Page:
Conor Hodges ’18, another new College Scholar focusing on inequality studies, said his experience at Cornell helped him to reflect on his upbringing as the child of a single mom who worked selling jewelry to wealthy clients.

“I started to critically engage with topics, wondering why we still fund certain programs with property taxes, what’s going on with the exploitative relationship between suburbs and urban spaces, about cultural capital and the role that plays in educational success for children, whether their parents feel comfortable going in and advocating for their child,” he said.

He found these topics fascinating for the role they played in his life, but didn’t find one particular major that would allow him to combine his interests. He’s charted a track of courses that would include the departments of government, history, philosophy, Africana Studies and the Center for Inequality Studies, among others.

He’s studied both governmental and non-governmental approaches that focus on inequality and poverty, as well as challenges to the welfare state such as Charles Murray and Richard Herrnstein’s “The Bell Curve.”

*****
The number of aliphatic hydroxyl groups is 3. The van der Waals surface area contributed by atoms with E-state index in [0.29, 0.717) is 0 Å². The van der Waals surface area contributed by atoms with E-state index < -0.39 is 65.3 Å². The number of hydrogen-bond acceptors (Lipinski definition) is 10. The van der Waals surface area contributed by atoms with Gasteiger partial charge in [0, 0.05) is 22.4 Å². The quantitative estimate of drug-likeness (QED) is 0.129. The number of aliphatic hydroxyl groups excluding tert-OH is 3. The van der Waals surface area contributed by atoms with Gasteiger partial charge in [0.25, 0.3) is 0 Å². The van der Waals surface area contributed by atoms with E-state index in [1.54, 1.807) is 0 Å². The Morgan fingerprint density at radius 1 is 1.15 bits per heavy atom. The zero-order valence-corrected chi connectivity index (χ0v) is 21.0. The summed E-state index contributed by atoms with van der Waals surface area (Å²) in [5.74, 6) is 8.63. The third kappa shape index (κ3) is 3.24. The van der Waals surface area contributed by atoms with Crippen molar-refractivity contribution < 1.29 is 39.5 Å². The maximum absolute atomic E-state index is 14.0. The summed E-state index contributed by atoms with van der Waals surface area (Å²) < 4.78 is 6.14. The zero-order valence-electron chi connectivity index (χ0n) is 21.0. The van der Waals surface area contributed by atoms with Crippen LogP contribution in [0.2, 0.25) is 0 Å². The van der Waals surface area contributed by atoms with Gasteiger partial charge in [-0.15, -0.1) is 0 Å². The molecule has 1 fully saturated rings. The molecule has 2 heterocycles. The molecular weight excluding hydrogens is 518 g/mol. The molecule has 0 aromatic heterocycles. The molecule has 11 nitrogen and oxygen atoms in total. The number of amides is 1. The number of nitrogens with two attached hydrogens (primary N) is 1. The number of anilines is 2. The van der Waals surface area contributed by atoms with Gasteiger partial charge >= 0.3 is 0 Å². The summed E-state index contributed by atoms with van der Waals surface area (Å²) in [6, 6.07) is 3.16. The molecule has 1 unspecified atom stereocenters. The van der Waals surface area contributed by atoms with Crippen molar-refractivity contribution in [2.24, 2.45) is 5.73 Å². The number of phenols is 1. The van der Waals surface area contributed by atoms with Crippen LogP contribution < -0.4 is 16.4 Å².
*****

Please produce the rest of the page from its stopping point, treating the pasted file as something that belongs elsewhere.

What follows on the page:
“I think the public perception of the deservedness of people at the bottom end of the socioeconomic spectrum is the most pressing issue in terms of addressing inequality,” Hodges said. “Especially in this country, there’s this perception that economic might makes right or that your success must inevitably and exclusively flow from your own hard work. It’s how you’re favored by this new sort of religion of the market that we have now.”

Hodges said he’d like to continue his education after Cornell so he can help address issues that he feels passionate about, which might include education or spatial and housing inequality.

“These sophomores have already identified intriguing and fruitful connections between their projects,” Birien said. “This isn’t surprising at all given how eager they were to find out about each other’s ideas even before we had our orientation briefing. It should be truly fascinating to follow this dynamic group as they choose to wrestle with some of the contemporary world’s most pressing and complex challenges.”

A version of this story also appeared in the Cornell Chronicle.